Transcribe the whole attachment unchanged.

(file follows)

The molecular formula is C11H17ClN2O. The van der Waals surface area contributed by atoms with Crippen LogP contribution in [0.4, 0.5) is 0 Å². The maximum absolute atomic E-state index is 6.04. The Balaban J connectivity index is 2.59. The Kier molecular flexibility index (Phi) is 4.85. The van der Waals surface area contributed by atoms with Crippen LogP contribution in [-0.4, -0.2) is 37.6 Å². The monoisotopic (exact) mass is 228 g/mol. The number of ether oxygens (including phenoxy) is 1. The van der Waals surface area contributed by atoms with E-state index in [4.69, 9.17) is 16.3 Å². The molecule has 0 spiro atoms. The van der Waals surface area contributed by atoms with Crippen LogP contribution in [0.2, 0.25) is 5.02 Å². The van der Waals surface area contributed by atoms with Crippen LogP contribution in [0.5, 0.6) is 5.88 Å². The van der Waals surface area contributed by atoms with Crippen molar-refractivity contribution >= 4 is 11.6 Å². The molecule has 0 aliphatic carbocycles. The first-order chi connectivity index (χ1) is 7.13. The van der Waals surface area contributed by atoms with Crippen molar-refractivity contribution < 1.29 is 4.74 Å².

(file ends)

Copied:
The molecular formula is C11H17ClN2O. The van der Waals surface area contributed by atoms with Crippen LogP contribution in [0.4, 0.5) is 0 Å². The maximum absolute atomic E-state index is 6.04. The Balaban J connectivity index is 2.59. The Kier molecular flexibility index (Phi) is 4.85. The van der Waals surface area contributed by atoms with Crippen LogP contribution in [-0.4, -0.2) is 37.6 Å². The monoisotopic (exact) mass is 228 g/mol. The number of ether oxygens (including phenoxy) is 1. The van der Waals surface area contributed by atoms with E-state index in [4.69, 9.17) is 16.3 Å². The molecule has 0 spiro atoms. The van der Waals surface area contributed by atoms with Crippen LogP contribution in [0.2, 0.25) is 5.02 Å². The van der Waals surface area contributed by atoms with Crippen LogP contribution in [0.5, 0.6) is 5.88 Å². The van der Waals surface area contributed by atoms with Crippen molar-refractivity contribution >= 4 is 11.6 Å². The molecule has 0 aliphatic carbocycles. The first-order chi connectivity index (χ1) is 7.13. The van der Waals surface area contributed by atoms with Crippen molar-refractivity contribution < 1.29 is 4.74 Å².